Back in 1962, Marianne Suede and Margaret Pisarek came to the obscure island of Sorok, way on the southern tip of Korea from their home country of Austria. As nuns, Marianne Suede and Margaret Pisarek were driven by their desire to do good works for the less fortunate, and came to Sorok Island to care for the sick. That’s pretty much all they did for forty four years. Then they went back to Austria, spending the rest of their days in a nursing home.
All I could really get from “Marianne and Margaret” was that they were decent human beings who devoted themselves to public service. Even now I struggle to try and describe how Marianne Suede and Margaret Pisarek even differ from each other very much. Aside from the minutae of their lives in Austria, as described by director Yoon Se-young, they’re just a couple of random foreigners who were very concerned about the welfare of the people on Sorok Island.
Even in the present day Marianne Suede and Margaret Pisarek are surprisingly indifferent to their own life story. We don’t see any desire to go back, mostly because an old woman isn’t as much help to the sick as a younger or middle-aged woman would be. Now granted, a lot of this is just proper modesty. Nuns aren’t the kind of people who brag about how great they are for adhering to the teachings of Jesus Christ.
But we also don’t get very many flashy testimonials either. Which I suppose is more a problem with the actions presented than it is with the moral depth of those actions. While a doctor can gain worldwide fame with a single complex exotic surgery, nurses are unsung heroes who minister to quite a few more people than most doctors do, yet never receive proper accolades because long term care does not, by definition, produce quick impressive results.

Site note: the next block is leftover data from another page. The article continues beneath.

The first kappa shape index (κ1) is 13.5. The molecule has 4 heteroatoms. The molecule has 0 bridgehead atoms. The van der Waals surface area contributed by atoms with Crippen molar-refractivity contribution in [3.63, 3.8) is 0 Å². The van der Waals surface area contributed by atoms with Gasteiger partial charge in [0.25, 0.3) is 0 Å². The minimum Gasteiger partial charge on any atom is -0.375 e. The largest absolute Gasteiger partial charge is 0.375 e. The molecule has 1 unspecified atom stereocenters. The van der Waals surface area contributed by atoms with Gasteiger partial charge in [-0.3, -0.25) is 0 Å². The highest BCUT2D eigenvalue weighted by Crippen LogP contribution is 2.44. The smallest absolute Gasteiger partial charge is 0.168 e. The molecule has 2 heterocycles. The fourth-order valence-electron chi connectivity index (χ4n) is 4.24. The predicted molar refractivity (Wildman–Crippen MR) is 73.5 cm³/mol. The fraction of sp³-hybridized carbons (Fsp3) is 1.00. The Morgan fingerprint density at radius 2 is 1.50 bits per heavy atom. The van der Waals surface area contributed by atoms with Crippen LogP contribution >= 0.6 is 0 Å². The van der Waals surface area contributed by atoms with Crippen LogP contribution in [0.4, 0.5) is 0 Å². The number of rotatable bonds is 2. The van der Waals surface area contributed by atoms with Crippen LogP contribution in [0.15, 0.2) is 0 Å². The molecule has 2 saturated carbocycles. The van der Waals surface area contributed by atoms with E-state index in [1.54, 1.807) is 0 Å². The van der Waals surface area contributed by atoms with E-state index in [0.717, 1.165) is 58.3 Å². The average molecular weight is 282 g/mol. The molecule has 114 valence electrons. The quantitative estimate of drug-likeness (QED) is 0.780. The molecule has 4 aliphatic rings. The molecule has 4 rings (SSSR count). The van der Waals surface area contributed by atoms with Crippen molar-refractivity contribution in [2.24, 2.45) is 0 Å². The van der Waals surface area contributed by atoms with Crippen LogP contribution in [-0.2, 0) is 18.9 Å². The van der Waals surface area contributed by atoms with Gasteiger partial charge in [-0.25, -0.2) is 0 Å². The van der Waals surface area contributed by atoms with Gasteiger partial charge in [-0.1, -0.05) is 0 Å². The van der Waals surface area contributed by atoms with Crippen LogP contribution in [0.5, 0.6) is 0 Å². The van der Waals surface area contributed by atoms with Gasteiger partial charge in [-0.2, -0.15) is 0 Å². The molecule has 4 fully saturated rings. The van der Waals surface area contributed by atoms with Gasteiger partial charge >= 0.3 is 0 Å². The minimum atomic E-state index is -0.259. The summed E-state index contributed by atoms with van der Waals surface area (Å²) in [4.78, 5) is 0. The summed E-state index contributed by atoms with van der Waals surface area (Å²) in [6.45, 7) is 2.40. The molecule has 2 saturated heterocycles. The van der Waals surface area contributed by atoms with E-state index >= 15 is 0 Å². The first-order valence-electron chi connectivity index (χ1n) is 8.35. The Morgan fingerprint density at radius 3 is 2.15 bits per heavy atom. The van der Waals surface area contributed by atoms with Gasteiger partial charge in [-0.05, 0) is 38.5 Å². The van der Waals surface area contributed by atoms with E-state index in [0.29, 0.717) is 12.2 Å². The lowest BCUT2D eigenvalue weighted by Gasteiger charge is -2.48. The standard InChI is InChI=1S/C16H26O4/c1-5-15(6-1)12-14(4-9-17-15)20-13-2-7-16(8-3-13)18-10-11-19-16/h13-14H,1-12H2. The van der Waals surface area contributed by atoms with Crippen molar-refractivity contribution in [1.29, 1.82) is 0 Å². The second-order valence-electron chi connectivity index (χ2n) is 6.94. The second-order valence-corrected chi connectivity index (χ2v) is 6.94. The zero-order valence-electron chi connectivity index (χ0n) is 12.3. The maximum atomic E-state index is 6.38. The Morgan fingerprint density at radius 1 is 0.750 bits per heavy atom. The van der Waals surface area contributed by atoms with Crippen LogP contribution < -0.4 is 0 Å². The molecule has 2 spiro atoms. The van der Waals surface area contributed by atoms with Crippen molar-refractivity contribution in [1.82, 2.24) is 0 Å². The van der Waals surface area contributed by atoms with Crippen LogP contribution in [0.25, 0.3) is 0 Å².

I suspect cultural reasons are another factor in why “Marianne and Margaret” bored me so much. Being a citizen of Western culture, I pretty much take it for granted that yes, nuns travel the whole world ministering to the sick. Although I don’t know, was Mother Theresa not famous in South Korea? I honestly don’t even know. The question “which random foreign people were famous twenty years ago” isn’t a question that can be easily asked and answered.
Likewise, it felt kind of weird to me how “Marianne and Margaret” is taking the whole “save the starving undeveloped world” tone when South Korea is no longer a part of the starving underdeveloped tone. Especially when this documentary was itself developed by South Koreans. I don’t know- maybe director Yoon Se-young is just expressing, on the part of a large number of people, sincere gratitude to “Marianne and Margaret” for helping suffering people in their time of need. Maybe I’m just being cynical. All I know is, I really just couldn’t see the point to this movie.
Review by William Schwartz
“Marianne and Margaret” is directed by Yoon Se-yeong.
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